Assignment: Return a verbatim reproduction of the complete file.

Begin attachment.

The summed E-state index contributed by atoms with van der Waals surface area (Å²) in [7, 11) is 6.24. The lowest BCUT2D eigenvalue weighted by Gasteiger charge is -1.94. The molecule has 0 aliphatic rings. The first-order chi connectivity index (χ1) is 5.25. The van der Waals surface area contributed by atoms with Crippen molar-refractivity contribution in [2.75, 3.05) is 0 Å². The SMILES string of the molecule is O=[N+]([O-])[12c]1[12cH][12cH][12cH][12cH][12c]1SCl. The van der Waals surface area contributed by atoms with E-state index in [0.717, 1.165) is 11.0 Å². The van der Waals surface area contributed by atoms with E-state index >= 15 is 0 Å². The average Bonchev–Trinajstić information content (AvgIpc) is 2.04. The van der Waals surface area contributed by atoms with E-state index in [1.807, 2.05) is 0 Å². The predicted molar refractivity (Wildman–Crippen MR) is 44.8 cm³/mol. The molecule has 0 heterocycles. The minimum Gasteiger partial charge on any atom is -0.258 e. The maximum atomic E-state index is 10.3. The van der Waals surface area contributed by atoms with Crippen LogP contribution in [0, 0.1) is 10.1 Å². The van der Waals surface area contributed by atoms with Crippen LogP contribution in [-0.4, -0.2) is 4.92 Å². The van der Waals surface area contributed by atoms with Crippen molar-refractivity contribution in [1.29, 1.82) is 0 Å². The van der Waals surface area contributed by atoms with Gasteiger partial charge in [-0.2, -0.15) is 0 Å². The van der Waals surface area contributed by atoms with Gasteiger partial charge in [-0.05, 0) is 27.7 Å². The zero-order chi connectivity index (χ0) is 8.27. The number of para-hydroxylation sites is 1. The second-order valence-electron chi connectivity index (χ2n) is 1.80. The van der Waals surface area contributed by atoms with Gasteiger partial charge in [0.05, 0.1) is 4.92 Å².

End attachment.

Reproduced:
The summed E-state index contributed by atoms with van der Waals surface area (Å²) in [7, 11) is 6.24. The lowest BCUT2D eigenvalue weighted by Gasteiger charge is -1.94. The molecule has 0 aliphatic rings. The first-order chi connectivity index (χ1) is 5.25. The van der Waals surface area contributed by atoms with Crippen molar-refractivity contribution in [2.75, 3.05) is 0 Å². The SMILES string of the molecule is O=[N+]([O-])[12c]1[12cH][12cH][12cH][12cH][12c]1SCl. The van der Waals surface area contributed by atoms with E-state index in [0.717, 1.165) is 11.0 Å². The van der Waals surface area contributed by atoms with E-state index >= 15 is 0 Å². The average Bonchev–Trinajstić information content (AvgIpc) is 2.04. The van der Waals surface area contributed by atoms with E-state index in [1.807, 2.05) is 0 Å². The predicted molar refractivity (Wildman–Crippen MR) is 44.8 cm³/mol. The molecule has 0 heterocycles. The minimum Gasteiger partial charge on any atom is -0.258 e. The maximum atomic E-state index is 10.3. The van der Waals surface area contributed by atoms with Crippen LogP contribution in [0, 0.1) is 10.1 Å². The van der Waals surface area contributed by atoms with Crippen LogP contribution in [-0.4, -0.2) is 4.92 Å². The van der Waals surface area contributed by atoms with Crippen molar-refractivity contribution in [1.29, 1.82) is 0 Å². The van der Waals surface area contributed by atoms with Gasteiger partial charge in [-0.2, -0.15) is 0 Å². The van der Waals surface area contributed by atoms with Gasteiger partial charge in [-0.05, 0) is 27.7 Å². The zero-order chi connectivity index (χ0) is 8.27. The number of para-hydroxylation sites is 1. The second-order valence-electron chi connectivity index (χ2n) is 1.80. The van der Waals surface area contributed by atoms with Gasteiger partial charge in [0.05, 0.1) is 4.92 Å².